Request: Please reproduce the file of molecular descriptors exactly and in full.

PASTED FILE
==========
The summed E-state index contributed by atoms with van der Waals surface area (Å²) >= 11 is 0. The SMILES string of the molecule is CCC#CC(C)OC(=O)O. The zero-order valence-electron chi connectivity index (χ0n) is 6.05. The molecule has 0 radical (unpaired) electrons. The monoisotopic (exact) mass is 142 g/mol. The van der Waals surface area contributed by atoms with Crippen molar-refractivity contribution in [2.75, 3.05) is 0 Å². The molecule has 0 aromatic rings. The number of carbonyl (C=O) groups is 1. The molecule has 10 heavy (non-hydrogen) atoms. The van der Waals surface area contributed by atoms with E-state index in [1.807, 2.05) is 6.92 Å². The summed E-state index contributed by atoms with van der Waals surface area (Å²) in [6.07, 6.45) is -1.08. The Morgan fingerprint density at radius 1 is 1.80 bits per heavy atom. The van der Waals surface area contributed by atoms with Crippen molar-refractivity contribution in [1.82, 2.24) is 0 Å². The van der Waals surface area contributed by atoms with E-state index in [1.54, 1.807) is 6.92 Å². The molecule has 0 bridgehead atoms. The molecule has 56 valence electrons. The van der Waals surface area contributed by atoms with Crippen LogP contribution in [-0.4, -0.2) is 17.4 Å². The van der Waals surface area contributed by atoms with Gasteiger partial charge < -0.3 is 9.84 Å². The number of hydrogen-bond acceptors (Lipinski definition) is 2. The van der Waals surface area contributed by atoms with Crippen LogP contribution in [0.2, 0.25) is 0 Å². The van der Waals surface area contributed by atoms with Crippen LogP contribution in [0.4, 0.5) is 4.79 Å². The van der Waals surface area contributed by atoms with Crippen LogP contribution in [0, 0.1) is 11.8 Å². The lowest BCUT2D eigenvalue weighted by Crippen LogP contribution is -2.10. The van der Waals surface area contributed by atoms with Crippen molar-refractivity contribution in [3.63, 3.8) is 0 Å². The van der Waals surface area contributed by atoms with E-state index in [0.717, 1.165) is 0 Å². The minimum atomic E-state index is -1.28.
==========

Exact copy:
The summed E-state index contributed by atoms with van der Waals surface area (Å²) >= 11 is 0. The SMILES string of the molecule is CCC#CC(C)OC(=O)O. The zero-order valence-electron chi connectivity index (χ0n) is 6.05. The molecule has 0 radical (unpaired) electrons. The monoisotopic (exact) mass is 142 g/mol. The van der Waals surface area contributed by atoms with Crippen molar-refractivity contribution in [2.75, 3.05) is 0 Å². The molecule has 0 aromatic rings. The number of carbonyl (C=O) groups is 1. The molecule has 10 heavy (non-hydrogen) atoms. The van der Waals surface area contributed by atoms with E-state index in [1.807, 2.05) is 6.92 Å². The summed E-state index contributed by atoms with van der Waals surface area (Å²) in [6.07, 6.45) is -1.08. The Morgan fingerprint density at radius 1 is 1.80 bits per heavy atom. The van der Waals surface area contributed by atoms with Crippen molar-refractivity contribution in [1.82, 2.24) is 0 Å². The van der Waals surface area contributed by atoms with E-state index in [1.54, 1.807) is 6.92 Å². The molecule has 0 bridgehead atoms. The molecule has 56 valence electrons. The van der Waals surface area contributed by atoms with Crippen LogP contribution in [-0.4, -0.2) is 17.4 Å². The van der Waals surface area contributed by atoms with Gasteiger partial charge < -0.3 is 9.84 Å². The number of hydrogen-bond acceptors (Lipinski definition) is 2. The van der Waals surface area contributed by atoms with Crippen LogP contribution in [0.2, 0.25) is 0 Å². The van der Waals surface area contributed by atoms with Crippen LogP contribution in [0.4, 0.5) is 4.79 Å². The van der Waals surface area contributed by atoms with Crippen LogP contribution in [0, 0.1) is 11.8 Å². The lowest BCUT2D eigenvalue weighted by Crippen LogP contribution is -2.10. The van der Waals surface area contributed by atoms with Crippen molar-refractivity contribution in [3.63, 3.8) is 0 Å². The van der Waals surface area contributed by atoms with E-state index in [0.717, 1.165) is 0 Å². The minimum atomic E-state index is -1.28.